Google, Twitter, and HP are teaming up with 10 other technology companies and universities to help developers design secure software and write better code.

An initiative under the Institute of Electrical and Electronics Engineers (IEEE) Computer Society, the new group focuses on practical recommendations for secure software design.

The other founding members of IEEE Center for Secure Design (IEEE CSD) are Athens University of Economics and Business, Cigital, EMC, George Washington University, Harvard University, Intel/McAfee, RSA, Sadosky Foundation, Ministry of Science, Technology and Productive Innovation of Argentina, and the University of Washington.

The group also released the “Avoiding the Top 10 Software Security Design Flaws” report on Aug. 27 outlining the 10 best practices to avoid common software flaws. The report is the result of a workshop where representatives from each of the founding members met to discuss software security design flaws that they had identified in their own internal design reviews.

“The Center for Secure Design will play a key role in refocusing software security on some of the most challenging open design problems in security,” said Neil Daswani of the security engineering team at Twitter. “By putting focus on security design and not just focusing on implementation bugs in code, the CSD does even the most advanced companies in the space a huge service.”

IEEE CSD was careful to differentiate between flaws and bugs in its report, noting that flaws generally are the result of poor design decisions rather than mistakes in programming. The report covered improper use of encryption as well as the necessity of validating every piece of input data.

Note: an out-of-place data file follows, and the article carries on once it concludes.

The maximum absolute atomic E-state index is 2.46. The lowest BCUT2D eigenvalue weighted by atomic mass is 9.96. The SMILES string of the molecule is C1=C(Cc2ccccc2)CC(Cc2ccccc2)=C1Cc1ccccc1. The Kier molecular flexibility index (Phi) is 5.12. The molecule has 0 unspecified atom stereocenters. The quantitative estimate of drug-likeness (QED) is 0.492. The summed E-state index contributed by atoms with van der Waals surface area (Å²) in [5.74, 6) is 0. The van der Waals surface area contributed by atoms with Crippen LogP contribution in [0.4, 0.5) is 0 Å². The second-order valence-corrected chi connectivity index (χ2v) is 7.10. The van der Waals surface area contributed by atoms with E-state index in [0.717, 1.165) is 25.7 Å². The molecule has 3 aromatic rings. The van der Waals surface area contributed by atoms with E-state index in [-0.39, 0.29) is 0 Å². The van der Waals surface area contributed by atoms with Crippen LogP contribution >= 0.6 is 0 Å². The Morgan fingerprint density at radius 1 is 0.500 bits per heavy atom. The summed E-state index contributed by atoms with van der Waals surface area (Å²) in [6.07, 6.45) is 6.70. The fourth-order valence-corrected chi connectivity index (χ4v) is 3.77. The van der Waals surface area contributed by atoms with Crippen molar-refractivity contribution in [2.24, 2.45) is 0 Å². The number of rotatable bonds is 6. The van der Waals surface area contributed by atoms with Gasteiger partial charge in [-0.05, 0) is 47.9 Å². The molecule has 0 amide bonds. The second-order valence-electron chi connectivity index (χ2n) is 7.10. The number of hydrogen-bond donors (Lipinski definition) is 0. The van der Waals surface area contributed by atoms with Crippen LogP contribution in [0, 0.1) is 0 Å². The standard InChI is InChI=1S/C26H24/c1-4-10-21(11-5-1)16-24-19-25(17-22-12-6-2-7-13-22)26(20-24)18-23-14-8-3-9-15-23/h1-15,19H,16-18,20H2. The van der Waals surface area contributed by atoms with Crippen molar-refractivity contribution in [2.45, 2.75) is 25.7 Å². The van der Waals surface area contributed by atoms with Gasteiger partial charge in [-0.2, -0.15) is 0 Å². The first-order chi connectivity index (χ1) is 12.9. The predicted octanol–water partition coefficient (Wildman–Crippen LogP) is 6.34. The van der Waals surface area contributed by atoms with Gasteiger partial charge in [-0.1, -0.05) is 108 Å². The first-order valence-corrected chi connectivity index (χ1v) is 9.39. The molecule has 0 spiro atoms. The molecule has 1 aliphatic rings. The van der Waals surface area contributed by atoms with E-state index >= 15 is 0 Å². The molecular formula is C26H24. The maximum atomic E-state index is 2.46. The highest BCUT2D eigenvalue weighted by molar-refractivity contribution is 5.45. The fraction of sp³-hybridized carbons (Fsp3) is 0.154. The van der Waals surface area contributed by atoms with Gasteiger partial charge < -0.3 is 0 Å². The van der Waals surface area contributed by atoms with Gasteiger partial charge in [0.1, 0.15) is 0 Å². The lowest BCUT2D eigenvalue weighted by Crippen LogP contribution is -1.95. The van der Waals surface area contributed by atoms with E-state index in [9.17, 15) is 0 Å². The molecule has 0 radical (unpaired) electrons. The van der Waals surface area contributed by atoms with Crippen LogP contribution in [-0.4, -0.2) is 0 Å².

“We believe there has been quite a bit more focus on common bugs than there has been on secure design and the avoidance of flaws, which is worrying since design flaws account for 50 per cent of software security issues,” said Gary McGraw, chief technology officer at Cigital.

The list of recommendations is below, with more details provided in the report, available on the IEEE CSD website.

•       Earn or give, but never assume, trust

•       Use an authentication mechanism that cannot be bypassed or tampered with

•       Authorize after you authenticate

•       Strictly separate data and control instructions, and never process control instructions received from untrusted sources

•       Define an approach that ensures all data are explicitly validated

•       Use cryptography correctly

•       Identify sensitive data and how they should be handled

•       Always consider the users

•       Understand how integrating external components changes your attack surface

•       Be flexible when considering future changes to objects and actors

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